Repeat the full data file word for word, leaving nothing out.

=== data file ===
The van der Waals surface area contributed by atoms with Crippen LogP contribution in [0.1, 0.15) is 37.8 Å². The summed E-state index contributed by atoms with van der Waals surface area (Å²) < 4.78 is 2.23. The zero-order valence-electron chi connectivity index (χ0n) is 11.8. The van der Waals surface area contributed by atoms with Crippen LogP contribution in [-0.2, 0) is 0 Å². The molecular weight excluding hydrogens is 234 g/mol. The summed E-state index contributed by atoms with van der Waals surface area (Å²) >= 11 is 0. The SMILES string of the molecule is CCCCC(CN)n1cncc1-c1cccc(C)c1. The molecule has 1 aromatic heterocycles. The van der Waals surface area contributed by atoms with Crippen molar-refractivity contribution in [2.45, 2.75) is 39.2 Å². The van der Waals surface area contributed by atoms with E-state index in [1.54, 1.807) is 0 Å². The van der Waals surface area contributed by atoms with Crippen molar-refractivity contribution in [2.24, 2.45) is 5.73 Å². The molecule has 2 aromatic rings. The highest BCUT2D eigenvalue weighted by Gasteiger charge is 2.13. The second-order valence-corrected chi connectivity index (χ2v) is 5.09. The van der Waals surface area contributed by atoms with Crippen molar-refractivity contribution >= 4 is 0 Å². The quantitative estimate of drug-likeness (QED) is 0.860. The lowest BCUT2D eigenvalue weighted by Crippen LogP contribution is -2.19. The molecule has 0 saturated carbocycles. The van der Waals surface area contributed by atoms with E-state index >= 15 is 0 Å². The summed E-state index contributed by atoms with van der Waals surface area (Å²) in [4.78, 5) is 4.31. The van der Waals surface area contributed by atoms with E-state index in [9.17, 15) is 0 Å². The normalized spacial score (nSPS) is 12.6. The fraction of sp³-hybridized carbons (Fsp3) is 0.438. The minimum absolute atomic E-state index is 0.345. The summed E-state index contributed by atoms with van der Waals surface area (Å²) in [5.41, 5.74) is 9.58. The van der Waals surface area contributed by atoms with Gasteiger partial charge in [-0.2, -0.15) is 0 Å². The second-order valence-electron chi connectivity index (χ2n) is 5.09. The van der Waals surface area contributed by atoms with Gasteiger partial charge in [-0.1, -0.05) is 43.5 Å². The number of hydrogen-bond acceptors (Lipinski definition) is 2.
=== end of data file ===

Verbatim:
The van der Waals surface area contributed by atoms with Crippen LogP contribution in [0.1, 0.15) is 37.8 Å². The summed E-state index contributed by atoms with van der Waals surface area (Å²) < 4.78 is 2.23. The zero-order valence-electron chi connectivity index (χ0n) is 11.8. The van der Waals surface area contributed by atoms with Crippen LogP contribution in [-0.2, 0) is 0 Å². The molecular weight excluding hydrogens is 234 g/mol. The summed E-state index contributed by atoms with van der Waals surface area (Å²) >= 11 is 0. The SMILES string of the molecule is CCCCC(CN)n1cncc1-c1cccc(C)c1. The molecule has 1 aromatic heterocycles. The van der Waals surface area contributed by atoms with Crippen molar-refractivity contribution in [2.45, 2.75) is 39.2 Å². The van der Waals surface area contributed by atoms with E-state index in [1.54, 1.807) is 0 Å². The van der Waals surface area contributed by atoms with Crippen molar-refractivity contribution in [2.24, 2.45) is 5.73 Å². The molecule has 2 aromatic rings. The highest BCUT2D eigenvalue weighted by Gasteiger charge is 2.13. The second-order valence-corrected chi connectivity index (χ2v) is 5.09. The van der Waals surface area contributed by atoms with Crippen molar-refractivity contribution >= 4 is 0 Å². The quantitative estimate of drug-likeness (QED) is 0.860. The lowest BCUT2D eigenvalue weighted by Crippen LogP contribution is -2.19. The molecule has 0 saturated carbocycles. The van der Waals surface area contributed by atoms with E-state index >= 15 is 0 Å². The summed E-state index contributed by atoms with van der Waals surface area (Å²) in [4.78, 5) is 4.31. The van der Waals surface area contributed by atoms with E-state index in [9.17, 15) is 0 Å². The normalized spacial score (nSPS) is 12.6. The fraction of sp³-hybridized carbons (Fsp3) is 0.438. The minimum absolute atomic E-state index is 0.345. The summed E-state index contributed by atoms with van der Waals surface area (Å²) in [5.41, 5.74) is 9.58. The van der Waals surface area contributed by atoms with Gasteiger partial charge in [-0.2, -0.15) is 0 Å². The second-order valence-electron chi connectivity index (χ2n) is 5.09. The van der Waals surface area contributed by atoms with Gasteiger partial charge in [-0.1, -0.05) is 43.5 Å². The number of hydrogen-bond acceptors (Lipinski definition) is 2.